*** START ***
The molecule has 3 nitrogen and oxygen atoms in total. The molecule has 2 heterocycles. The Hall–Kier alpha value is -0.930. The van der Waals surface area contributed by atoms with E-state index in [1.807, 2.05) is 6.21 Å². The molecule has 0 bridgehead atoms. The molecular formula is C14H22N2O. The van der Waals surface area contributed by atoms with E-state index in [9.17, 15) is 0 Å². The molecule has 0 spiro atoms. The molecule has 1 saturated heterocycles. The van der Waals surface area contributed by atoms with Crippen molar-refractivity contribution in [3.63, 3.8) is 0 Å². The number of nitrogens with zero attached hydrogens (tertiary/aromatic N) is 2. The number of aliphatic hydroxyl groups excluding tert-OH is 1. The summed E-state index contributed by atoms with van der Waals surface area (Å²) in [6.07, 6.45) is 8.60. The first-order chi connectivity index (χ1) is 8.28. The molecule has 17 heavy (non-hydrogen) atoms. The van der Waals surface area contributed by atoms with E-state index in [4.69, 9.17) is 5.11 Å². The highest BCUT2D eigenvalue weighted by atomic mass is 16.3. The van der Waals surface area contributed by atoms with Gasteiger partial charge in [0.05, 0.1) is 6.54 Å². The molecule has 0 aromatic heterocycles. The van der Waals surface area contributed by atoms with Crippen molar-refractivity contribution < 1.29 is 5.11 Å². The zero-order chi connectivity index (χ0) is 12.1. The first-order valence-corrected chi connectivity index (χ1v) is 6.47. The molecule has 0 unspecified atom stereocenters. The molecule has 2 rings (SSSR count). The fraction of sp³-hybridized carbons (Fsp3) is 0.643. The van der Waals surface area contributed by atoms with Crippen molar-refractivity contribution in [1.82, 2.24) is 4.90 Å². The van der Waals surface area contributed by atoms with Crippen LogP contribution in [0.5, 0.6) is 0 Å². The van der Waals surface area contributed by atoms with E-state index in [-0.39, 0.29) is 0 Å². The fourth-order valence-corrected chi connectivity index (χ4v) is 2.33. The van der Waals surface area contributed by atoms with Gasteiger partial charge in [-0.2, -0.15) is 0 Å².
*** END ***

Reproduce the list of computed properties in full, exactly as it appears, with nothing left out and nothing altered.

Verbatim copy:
The molecule has 3 nitrogen and oxygen atoms in total. The molecule has 2 heterocycles. The Hall–Kier alpha value is -0.930. The van der Waals surface area contributed by atoms with E-state index in [1.807, 2.05) is 6.21 Å². The molecule has 0 bridgehead atoms. The molecular formula is C14H22N2O. The van der Waals surface area contributed by atoms with E-state index in [9.17, 15) is 0 Å². The molecule has 0 spiro atoms. The molecule has 1 saturated heterocycles. The van der Waals surface area contributed by atoms with Crippen molar-refractivity contribution in [3.63, 3.8) is 0 Å². The number of nitrogens with zero attached hydrogens (tertiary/aromatic N) is 2. The number of aliphatic hydroxyl groups excluding tert-OH is 1. The summed E-state index contributed by atoms with van der Waals surface area (Å²) in [6.07, 6.45) is 8.60. The first-order chi connectivity index (χ1) is 8.28. The molecule has 17 heavy (non-hydrogen) atoms. The van der Waals surface area contributed by atoms with E-state index in [4.69, 9.17) is 5.11 Å². The highest BCUT2D eigenvalue weighted by atomic mass is 16.3. The van der Waals surface area contributed by atoms with Gasteiger partial charge in [0.05, 0.1) is 6.54 Å². The molecule has 0 aromatic heterocycles. The van der Waals surface area contributed by atoms with Crippen molar-refractivity contribution < 1.29 is 5.11 Å². The zero-order chi connectivity index (χ0) is 12.1. The first-order valence-corrected chi connectivity index (χ1v) is 6.47. The molecule has 0 unspecified atom stereocenters. The molecule has 2 rings (SSSR count). The fraction of sp³-hybridized carbons (Fsp3) is 0.643. The van der Waals surface area contributed by atoms with Crippen molar-refractivity contribution in [1.82, 2.24) is 4.90 Å². The van der Waals surface area contributed by atoms with Crippen LogP contribution in [0.5, 0.6) is 0 Å². The van der Waals surface area contributed by atoms with E-state index in [-0.39, 0.29) is 0 Å². The fourth-order valence-corrected chi connectivity index (χ4v) is 2.33. The van der Waals surface area contributed by atoms with Gasteiger partial charge in [-0.2, -0.15) is 0 Å².